Israel may resume its attacks on Gaza at any time if a truce that ended a week of bloodshed fails to hold, said Defense Minister Ehud Barak in a warning on Thursday.
The ceasefire “can last nine days, nine weeks or more, but if it does not hold we will know what to do, and then of course we shall consider the possibility of resuming our (military) activity in case of shooting or provocation,” he told public radio.
“Can we win Gaza over from Hamas, yes definitely,” Israeli Intelligence Minister Dan Meridor told journalists in Jerusalem. “If we decide to do it we’ll do it.”
The morning after it took effect, the ceasefire was being honored in the Gaza Strip, following eight days of cross-border violence that resulted in the deaths of 163 Palestinians and five Israelis.
Obtained after an intense diplomatic push led by Egypt and the United States, the truce came into force at 1900 GMT on Wednesday, based on text of the agreement.
Barak justified the Israeli government’s decision to call off a threatened large-scale ground offensive in Gaza, despite the mobilization of tens of thousands of reservists.
“Such an operation could have created a situation where we would have had to stay for years in the Gaza Strip. I don’t miss Gaza, I’m sure Hamas does not feel nostalgia for what has been happening to it in recent days,” he said.
Barak said that the truce arrangement was not a formal treaty between Israel and Hamas, with whom the Jewish state says it does not negotiate.
“It is not an agreement, it is an unsigned paper,” he told the radio.
“That does not mean it is not worth anything, but it only reflects the arrangements concluded between us and the Egyptians on one side and between Hamas and Egypt on the other, as well as the limitations that both parties accepted,” he said.
“The most important point concerns the commitment of all the Palestinian factions to cease all hostile activities against Israel, including firing rockets or attacks against the Israeli army along the border between Gaza and Israeli territory.
“If peace continues to prevail, there is no reason not to allow Palestinian farmers to cultivate their land up to the border fence,” Barak said.
In the same vain, peace envoy Tony Blair said on Thursday Israelis and Palestinians must address the root causes of tensions in the Middle East now a ceasefire halting eight days of conflict around Gaza is in place.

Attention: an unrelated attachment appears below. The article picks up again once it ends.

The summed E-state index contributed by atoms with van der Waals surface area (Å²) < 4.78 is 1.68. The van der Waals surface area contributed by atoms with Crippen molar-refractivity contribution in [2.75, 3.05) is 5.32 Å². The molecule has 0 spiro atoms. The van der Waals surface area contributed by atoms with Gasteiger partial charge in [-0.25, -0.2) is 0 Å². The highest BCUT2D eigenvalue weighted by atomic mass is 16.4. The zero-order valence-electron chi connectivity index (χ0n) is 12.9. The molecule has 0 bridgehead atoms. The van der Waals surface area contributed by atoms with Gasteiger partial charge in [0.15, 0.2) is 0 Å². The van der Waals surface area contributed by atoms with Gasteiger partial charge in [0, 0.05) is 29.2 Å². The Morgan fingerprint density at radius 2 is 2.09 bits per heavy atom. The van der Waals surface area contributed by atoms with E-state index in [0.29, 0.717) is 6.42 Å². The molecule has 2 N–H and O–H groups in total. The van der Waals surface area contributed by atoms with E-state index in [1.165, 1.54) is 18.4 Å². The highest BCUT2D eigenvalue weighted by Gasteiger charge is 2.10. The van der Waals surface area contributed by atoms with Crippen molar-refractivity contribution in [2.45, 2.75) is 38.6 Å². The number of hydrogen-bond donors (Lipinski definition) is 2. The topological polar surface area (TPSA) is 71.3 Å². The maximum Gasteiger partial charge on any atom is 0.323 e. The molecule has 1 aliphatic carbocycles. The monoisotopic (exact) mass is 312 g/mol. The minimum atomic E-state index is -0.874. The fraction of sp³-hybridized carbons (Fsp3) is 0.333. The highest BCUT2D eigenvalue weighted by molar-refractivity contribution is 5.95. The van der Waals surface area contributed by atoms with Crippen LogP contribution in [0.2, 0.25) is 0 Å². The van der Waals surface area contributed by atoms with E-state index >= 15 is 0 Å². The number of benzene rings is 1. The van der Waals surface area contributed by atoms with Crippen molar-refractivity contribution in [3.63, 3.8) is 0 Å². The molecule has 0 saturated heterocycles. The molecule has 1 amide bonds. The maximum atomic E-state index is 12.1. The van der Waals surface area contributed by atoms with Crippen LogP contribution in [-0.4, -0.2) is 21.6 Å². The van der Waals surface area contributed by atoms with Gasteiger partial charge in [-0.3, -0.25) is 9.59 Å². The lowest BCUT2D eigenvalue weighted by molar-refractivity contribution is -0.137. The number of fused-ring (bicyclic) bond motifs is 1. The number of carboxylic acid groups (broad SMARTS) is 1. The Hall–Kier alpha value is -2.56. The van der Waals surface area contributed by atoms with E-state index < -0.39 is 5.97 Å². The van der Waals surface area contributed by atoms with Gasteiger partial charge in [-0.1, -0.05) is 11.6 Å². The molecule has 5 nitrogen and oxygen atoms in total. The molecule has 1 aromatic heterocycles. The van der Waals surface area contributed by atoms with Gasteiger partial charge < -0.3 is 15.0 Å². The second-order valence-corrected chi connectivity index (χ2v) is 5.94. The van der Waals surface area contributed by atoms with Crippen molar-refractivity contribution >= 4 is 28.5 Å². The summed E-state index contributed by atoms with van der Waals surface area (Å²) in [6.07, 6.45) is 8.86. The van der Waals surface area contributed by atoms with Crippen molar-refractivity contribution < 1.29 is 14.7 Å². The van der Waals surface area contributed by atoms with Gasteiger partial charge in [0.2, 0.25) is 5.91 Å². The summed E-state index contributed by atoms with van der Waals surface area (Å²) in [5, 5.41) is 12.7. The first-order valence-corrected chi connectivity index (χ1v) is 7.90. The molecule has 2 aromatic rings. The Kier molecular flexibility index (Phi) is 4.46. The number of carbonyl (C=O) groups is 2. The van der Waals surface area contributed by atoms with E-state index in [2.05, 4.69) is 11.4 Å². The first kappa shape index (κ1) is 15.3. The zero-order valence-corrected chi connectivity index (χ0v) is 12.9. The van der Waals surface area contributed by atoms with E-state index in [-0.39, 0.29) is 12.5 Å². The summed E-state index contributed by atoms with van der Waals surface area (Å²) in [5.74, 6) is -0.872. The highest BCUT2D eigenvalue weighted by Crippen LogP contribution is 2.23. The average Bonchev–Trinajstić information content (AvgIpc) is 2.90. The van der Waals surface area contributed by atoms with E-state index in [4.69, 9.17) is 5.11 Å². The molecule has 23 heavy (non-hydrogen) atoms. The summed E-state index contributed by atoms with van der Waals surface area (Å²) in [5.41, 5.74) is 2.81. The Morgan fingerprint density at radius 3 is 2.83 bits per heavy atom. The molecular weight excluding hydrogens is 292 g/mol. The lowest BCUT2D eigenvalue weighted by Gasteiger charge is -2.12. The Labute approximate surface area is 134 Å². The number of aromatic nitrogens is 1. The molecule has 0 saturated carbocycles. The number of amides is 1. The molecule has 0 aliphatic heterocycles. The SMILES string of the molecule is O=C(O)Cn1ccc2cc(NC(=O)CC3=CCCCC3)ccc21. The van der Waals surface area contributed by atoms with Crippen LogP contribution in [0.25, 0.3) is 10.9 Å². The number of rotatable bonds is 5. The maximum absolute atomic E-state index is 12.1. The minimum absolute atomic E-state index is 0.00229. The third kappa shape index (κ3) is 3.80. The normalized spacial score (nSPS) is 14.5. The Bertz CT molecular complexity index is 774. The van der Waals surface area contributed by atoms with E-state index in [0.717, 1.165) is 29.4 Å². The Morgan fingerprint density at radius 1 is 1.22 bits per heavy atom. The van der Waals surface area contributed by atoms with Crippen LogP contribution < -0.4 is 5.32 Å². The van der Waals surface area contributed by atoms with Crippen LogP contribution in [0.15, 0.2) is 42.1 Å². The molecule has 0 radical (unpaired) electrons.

“The key thing was always to get the ceasefire in place... What is necessary now is to deal with the root causes of the problem,” the former British prime minister, who represents the diplomatic Quartet comprising the United Nations, United States, European Union and Russia, told AFP reporters.
Meanwhile, Palestinian President Mahmoud Abbas spoke by telephone on Thursday with Gaza’s Hamas premier Ismail Haniya and congratulated him on his “victory,” a Hamas statement said.
“In a telephone conversation, President Abu Mazen (Abbas) congratulated prime minister Ismail Haniya of Hamas on his victory and offered condolences for the martyrs,” a statement from the Gazan leader’s office said.
“The president received a phone call from brother Haniya who informed him of the situation in Gaza after the ceasefire,” according to the official Palestinian new agency Wafa.
“The president saluted (the Palestinian) steadfastness in face of the aggression and stressed the importance of reaching a ceasefire and sparing Gaza the scourge of war,” Wafa said, adding: “The president supports the efforts to strengthen national unity.”
In addition, Haniya and two other senior Gaza officials -- Ahmed Bahar of Hamas and Mohammed al-Hindi of Islamic Jihad -- expressed their “support for the national drive for observer status from the UN on November 29,” Wafa said.
In Gaza, streets which had been emptied by Israel's intensive air strikes were once again flooded with honking cars and people getting back to their daily business in celebration of the ceasefire.